Open your mouth and have some mishti doi.
Kolkata Knight Riders had been on a winning spree. That is a state of being as unstable as a supersaturated solution and it was only inevitable that just like IPL 1.0, the KKR would have its juggernaut brought to a screaming halt.
But wait. Why are we even discussing winning and losing? IPL is not about such trivialities. It is about laughing at the Knight Riders and filling Lalit Modi’s pocket and by those parameters, KKR’s home game against Chennai was a roaring success.
The game started off with each team having one handicap. KKR conveniently lost consistent performer Charlie Langto-field due to injury just when big-ticket player Shane Bond became available. For Chennai, they also started with a handicap because KKR, for the third match in succession, did not play Ajit Agarkar. Rohan Gavaskar’s selection was to many in the audience a mystery since he was not given an over to bowl (which meant he was not a bowler) and batted after the bowlers (which meant he was not a batsman). Not to me because I understood why Rohan was in the team. He was there, representing wimpy people like your present interlocutor who for years in para cricket were part of teams where we were never given bowling, batted last and were asked to run about and fetch balls, particularly when it fell into evil aunty’s balcony.
Of course there still remained many things I had trouble wrapping my mind around—like why was there a discussion about Atul Wasson’s size, why Sunil Gavaskar was asking for mishti doi, why Harsha Bhogle was giggling like a school-girl while saying “Gavaskar is a very hard man” and where the hell was Arun Lal when we needed his vacant “my-mind-is-a-blotting-paper I soak everything up and get it all backwards” look the most.
KKR has the best of the initial exchanges. Hayden brandished his mongoose. Ishant whipped out his snake. Snake ate mongoose. Sehwag and Gambhir vied for a call from a certain Vidya (Vidya Charan Shukla?) in an ad that had definite 377 undertones. Runs were at a premium. Three wickets fell. Everything looked awesome for the home crowd except the cheerleaders, who seemed to be local CITU workers who had muscled in on the job.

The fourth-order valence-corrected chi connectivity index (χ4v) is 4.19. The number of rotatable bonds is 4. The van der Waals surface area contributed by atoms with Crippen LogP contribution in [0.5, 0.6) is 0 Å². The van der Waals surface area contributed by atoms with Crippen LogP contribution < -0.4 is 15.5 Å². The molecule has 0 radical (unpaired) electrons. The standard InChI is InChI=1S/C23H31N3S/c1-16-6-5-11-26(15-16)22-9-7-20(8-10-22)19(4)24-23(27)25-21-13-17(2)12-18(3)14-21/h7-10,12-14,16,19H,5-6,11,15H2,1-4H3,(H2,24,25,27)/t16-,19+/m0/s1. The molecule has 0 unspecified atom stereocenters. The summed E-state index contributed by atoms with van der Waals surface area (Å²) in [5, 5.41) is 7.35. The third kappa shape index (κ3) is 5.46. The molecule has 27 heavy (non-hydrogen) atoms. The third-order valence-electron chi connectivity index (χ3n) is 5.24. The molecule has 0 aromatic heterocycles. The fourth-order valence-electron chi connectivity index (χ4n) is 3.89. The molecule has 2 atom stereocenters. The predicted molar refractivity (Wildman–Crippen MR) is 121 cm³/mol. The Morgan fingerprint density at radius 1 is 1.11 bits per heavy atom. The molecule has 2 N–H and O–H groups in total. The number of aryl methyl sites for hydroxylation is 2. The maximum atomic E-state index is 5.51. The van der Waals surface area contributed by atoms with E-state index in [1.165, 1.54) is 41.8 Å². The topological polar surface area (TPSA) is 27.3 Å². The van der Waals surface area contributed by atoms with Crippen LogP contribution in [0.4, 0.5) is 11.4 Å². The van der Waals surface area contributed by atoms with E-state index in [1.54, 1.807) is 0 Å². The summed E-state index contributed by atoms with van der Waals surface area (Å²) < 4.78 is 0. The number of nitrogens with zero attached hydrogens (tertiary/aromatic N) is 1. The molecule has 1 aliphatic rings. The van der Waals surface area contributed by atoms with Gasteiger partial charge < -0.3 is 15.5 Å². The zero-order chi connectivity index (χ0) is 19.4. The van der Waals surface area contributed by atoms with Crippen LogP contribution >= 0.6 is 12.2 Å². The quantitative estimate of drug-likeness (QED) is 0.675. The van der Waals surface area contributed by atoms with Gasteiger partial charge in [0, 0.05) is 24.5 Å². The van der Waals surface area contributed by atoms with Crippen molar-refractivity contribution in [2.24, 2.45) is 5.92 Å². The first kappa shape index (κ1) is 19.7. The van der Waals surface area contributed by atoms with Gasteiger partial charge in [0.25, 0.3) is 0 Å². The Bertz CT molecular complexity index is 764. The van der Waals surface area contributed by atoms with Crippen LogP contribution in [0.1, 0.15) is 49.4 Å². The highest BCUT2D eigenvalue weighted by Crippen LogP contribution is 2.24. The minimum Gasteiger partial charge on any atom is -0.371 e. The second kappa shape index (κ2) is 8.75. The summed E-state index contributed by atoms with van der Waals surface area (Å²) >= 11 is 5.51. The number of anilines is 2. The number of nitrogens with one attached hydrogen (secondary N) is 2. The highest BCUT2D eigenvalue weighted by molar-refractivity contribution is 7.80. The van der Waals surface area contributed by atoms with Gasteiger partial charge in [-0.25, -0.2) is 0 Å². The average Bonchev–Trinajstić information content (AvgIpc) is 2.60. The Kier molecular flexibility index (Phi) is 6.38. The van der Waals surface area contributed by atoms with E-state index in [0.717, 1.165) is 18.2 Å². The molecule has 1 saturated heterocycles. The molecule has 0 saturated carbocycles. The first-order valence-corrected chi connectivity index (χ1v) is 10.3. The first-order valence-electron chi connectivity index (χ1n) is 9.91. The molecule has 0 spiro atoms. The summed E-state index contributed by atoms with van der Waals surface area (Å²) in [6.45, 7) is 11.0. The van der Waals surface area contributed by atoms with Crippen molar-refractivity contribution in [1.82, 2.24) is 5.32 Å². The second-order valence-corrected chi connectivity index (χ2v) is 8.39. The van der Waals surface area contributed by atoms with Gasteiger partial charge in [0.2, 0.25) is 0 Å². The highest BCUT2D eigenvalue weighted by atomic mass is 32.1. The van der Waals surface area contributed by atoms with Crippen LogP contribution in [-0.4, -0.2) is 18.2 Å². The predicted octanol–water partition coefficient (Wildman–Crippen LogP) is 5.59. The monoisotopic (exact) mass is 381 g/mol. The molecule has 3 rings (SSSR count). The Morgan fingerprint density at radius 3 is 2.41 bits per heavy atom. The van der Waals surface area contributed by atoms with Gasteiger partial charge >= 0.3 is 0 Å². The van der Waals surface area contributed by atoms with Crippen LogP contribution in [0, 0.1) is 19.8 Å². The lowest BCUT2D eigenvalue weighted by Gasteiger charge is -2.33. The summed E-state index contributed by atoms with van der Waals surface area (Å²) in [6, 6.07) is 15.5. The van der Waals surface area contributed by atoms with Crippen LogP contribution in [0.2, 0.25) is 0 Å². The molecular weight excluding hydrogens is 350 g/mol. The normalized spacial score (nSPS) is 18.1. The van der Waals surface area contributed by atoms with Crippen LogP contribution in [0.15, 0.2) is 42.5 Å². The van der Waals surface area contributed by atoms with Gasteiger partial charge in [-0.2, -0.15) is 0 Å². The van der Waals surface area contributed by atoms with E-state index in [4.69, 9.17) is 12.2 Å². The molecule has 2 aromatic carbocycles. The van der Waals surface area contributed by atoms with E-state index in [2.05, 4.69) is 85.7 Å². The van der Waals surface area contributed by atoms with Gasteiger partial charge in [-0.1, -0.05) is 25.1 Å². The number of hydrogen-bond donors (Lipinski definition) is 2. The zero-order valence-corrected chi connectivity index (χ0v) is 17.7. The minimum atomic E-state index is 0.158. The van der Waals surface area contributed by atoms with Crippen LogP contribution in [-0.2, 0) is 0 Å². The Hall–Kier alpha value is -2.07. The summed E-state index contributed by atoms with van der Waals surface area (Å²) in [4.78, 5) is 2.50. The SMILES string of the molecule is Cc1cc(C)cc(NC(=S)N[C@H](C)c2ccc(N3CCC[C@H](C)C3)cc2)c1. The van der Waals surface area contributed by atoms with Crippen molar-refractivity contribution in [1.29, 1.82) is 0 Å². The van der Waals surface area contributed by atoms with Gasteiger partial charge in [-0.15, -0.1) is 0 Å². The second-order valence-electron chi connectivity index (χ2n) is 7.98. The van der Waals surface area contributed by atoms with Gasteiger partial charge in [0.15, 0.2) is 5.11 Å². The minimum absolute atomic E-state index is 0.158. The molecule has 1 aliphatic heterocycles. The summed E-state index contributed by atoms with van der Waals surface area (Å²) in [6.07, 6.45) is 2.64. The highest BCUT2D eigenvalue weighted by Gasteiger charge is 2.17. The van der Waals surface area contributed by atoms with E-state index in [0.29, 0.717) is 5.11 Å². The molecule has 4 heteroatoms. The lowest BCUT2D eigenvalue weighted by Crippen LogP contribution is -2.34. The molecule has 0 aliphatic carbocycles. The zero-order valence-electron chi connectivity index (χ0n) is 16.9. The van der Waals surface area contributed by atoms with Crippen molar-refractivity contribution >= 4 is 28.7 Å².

And then Wriddhiman Saha dropped Dhoni. Bad mistake. Or as they say in these parts–Kelo.
Dhoni went berserk. Deepika Padukone berserk. Each delivery seemed to have Ranbir Kapoor’s face on it and was dispatched with a nasty personal vendetta. One savage pull almost took off the head of the guy who was wearing the Hooglie (tiger) mascot uniform of the KKR. Mashrafe was later seen praying to God for that narrow escape.
Runs flowed faster than industry leaving Bengal. Dhoni and Badrinath collided mid-pitch and Ishant Sharma, for whom information takes a lot of time to go from brain to hand, muffed the chance to run someone out (He may have been distracted by Kangana RunOut in the stands also). By then of course it was too late and the game was effectively beyond the KKR.
But when everything seems lost that’s when the King’s Men are at their best. Their entertaining best. Hodge packed up quick. Tiwari, whose fifty last game made his fans ask me to eat humble pie, showed why I held off on eating it, when he justified his 675,000 USD pricetag with another bizarre hit-hit-bowled innings. Dada chipped his bat by continuously hitting the air and Wriddhiman Saha, who seemed to have learnt batting from Kiran More, rode his luck for a while before the inevitable happened. So hapless were the Knight Riders that even Balaji was made to look like a fire-breathing dragon. Rohan Gavaskar, the Uday Chopra of cricket, was the only bright spot in the innings, if only for the “Yaaa I got batting” expression on his face which made me all nostalgic. KKR hurtled to a huge defeat and order was once again restored to the cosmos.
The crowd left morose and disconsolate. A man told his Boy Toy—Get me that spinner Ass-win next season. The Super Kings celebrated. Sadness descended over the city.
And somewhere amidst the heat, bustle and tears, a father and son, oblivious of the world around them, quietly had a cup of mishti-doi together.
[Let us have a blogmeet/tweetup/ on March 21st, Sunday at 4 pm in T3 (T3 has closed down), Cafe Coffee Day (CCD) Park Street, Kolkata. Please email me to confirm participation. Since a book launch isnt conducive to general conversation, come to this event if you want a more “personal experience”.]